Capital spending in 2005 related to the market expansion program and SAP initiative was about $88 million, with total capital expenditure of more than $157 million.
Partially offsetting sales improvements was the negative effect of the wind-down of integrated supply and related automotive contracts. This had an approximately 2 percentage point negative effect on sales growth. But gross profit margins were improved due to reduced sales to integrated supply and automotive customers, who carry lower than average gross profit margins.
Grainger says its financial strength, with low debt and strong cash flow, positions it to fund acquisitions and major initiatives.
Owens & Minor
Source: 2005 Annual Report
2005 revenues: $4.82 billion, up 6.6% (2004)
The acute-care, medical/surgical supply distribution industry in the U.S. is highly competitive and consists of three major nationwide distributors: Owens &
It’s that time of year when companies release their 2005 annual reports to the public. We pored through several of them and distilled excerpts from reports we thought might be useful to MDM subscribers. Also, find other public distributors’ annual reports here.
Source: 2005 Annual Report
2005 revenues: $3.8 billion, up 17% (2004)
Raw material prices, especially for copper and petrochemicals, raised the costs of many goods sold. Anixter was able to pass through these higher costs and maintain its gross margins, generating more profit dollars per transaction. In addition, existing inventory purchased at previously lower prices and sold as prices increase, result in a higher gross profit margin.
In its recent first-quarter 2006 earnings report, Anixter expanded on the impact of raw materials pricing on its results. It reported that during the quarter, market-based copper prices averaged about $2.25 per pound, as compared with $1.47 per pound in the year-ago first quarter (2005). Anixter estimated that higher copper prices in the first quarter of 2006 accounted for about $24.2 million of its year-on-year increase in sales.
Anixter saw a continuing rebound in customer capital spending and larger projects. Among them: data center builds in the enterprise cabling market and in the natural resources market within its electrical and electronic wire and cable market.
Anixter also attributes its growth to recent strategic initiatives. For example, to meet customer requirements, the company added new products to its portfolio, including 10-gigabit copper data cabling and connectivity products. The company also continued to pursue the rapidly evolving and growing corporate security marketplace by introducing new products for closed circuit monitoring and access control.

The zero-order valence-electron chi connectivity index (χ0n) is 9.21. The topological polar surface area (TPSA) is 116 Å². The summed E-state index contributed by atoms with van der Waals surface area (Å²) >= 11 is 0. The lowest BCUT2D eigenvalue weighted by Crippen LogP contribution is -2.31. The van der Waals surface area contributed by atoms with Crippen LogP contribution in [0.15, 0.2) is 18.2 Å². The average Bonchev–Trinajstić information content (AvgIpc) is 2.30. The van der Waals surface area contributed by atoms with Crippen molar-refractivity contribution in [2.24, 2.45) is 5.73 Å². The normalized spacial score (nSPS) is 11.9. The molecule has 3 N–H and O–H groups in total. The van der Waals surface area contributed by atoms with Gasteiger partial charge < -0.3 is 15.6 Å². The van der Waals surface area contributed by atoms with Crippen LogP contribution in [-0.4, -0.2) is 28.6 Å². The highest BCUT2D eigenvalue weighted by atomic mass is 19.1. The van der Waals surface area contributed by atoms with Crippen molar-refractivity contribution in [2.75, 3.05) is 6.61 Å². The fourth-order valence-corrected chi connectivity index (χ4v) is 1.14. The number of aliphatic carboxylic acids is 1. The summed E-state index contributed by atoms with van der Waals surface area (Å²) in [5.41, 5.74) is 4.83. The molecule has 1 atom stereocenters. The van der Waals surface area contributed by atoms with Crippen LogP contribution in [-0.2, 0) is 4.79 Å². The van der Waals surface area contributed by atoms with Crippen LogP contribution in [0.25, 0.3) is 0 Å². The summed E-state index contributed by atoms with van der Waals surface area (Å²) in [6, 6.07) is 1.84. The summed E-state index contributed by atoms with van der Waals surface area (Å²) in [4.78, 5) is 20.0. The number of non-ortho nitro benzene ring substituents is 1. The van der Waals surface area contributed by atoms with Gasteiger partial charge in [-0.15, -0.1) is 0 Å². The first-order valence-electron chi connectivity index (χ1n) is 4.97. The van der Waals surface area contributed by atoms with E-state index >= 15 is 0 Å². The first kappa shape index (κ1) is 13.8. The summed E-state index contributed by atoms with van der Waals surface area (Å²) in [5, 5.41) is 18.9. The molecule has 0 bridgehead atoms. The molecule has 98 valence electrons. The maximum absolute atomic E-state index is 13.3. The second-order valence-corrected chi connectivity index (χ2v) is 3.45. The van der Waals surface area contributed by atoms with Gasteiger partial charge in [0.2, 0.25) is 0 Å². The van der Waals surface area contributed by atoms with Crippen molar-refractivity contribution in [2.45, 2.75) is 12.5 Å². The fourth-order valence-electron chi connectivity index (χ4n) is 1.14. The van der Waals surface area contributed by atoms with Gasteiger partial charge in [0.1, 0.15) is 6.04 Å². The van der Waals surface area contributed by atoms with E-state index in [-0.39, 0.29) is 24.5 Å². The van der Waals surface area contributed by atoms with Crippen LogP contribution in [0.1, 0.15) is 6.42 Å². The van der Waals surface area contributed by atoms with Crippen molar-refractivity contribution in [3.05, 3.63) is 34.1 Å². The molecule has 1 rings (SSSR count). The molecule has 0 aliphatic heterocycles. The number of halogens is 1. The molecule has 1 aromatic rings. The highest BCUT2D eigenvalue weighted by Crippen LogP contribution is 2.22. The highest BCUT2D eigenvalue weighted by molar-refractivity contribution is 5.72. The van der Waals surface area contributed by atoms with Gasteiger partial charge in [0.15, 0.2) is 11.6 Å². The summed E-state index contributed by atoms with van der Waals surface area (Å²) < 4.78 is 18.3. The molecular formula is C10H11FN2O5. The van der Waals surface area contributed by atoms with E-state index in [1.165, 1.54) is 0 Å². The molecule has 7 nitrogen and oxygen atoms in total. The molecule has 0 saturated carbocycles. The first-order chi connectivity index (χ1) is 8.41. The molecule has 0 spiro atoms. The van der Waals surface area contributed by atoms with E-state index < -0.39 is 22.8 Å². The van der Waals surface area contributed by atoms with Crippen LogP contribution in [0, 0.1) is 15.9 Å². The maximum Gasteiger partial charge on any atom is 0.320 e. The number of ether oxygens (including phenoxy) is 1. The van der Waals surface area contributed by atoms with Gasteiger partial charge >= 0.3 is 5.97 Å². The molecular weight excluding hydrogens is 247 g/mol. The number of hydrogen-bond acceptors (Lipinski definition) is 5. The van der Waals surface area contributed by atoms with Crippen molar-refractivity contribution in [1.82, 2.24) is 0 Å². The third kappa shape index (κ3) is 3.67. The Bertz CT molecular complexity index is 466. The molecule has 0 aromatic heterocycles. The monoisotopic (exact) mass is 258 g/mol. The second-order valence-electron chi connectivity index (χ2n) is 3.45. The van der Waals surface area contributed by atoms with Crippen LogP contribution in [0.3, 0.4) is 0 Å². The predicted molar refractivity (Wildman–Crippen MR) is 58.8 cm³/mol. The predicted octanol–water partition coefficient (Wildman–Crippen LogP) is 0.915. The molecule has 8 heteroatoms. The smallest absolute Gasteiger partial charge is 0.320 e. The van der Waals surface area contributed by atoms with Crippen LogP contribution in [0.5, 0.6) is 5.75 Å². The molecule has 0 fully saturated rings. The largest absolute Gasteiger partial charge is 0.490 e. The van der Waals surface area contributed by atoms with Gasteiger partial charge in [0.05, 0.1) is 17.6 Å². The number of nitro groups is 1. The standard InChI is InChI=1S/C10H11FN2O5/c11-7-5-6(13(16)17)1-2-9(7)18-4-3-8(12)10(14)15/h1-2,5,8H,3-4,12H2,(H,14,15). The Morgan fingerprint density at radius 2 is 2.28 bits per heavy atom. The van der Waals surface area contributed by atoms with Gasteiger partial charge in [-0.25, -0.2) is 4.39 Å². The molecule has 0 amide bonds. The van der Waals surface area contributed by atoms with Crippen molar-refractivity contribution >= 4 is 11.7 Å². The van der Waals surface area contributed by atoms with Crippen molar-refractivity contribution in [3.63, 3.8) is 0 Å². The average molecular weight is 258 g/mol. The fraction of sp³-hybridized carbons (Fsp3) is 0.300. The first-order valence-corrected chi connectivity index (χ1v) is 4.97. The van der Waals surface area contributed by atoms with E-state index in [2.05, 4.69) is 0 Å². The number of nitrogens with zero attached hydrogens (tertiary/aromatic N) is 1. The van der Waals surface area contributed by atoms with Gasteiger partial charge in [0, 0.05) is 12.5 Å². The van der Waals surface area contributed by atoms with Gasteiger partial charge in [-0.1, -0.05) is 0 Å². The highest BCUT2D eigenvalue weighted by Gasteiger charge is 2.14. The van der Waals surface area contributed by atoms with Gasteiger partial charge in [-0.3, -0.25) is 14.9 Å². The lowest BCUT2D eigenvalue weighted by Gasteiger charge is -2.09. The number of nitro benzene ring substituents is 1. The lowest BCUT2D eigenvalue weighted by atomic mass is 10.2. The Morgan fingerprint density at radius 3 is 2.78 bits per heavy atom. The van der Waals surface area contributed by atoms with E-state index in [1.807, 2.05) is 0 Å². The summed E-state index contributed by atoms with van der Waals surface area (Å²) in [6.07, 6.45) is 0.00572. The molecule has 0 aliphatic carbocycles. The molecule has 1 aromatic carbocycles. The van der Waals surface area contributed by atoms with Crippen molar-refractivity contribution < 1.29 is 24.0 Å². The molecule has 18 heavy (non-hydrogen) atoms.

Anixter is working to build its presence in the OEM supply market. To this end, in 2005, Anixter acquired UK-based Infast Group plc (fasteners/small components for OEM), significantly strengthening its presence in Europe and enhancing the company’s ability to compete globally. The company plans to lessen its focus now on acquisitions and increase focus on integration of recent acquisitions. It expects its OEM supply group to generate a greater part of Anixter’s revenues and earnings in years ahead.
Beacon Roofing Supply
Source: 2005 Annual Report
2005 revenues: $850.9 million, up 25% (2004)
Beacon, a building materials distributor, focuses primarily on residential and non-residential roofing materials in the U.S. and Canada. It also distributes complementary building materials, including siding, windows, specialty lumber products and waterproofing systems for residential and non-residential building exteriors. Beacon plans to continue its growth-by-acquisition strategy.
The company sells the majority of its products to roofing contractors involved with the replacement, or re-roofing, component of the roofing industry. Over 70 percent of expenditures in the roofing market are re-roofing projects, with the balance for new construction. Re-roofing projects are considered maintenance and repair expenditures and are less likely than new construction projects to be postponed during recession or slow economic growth.
As a result, demand for roofing products is less volatile than overall demand for construction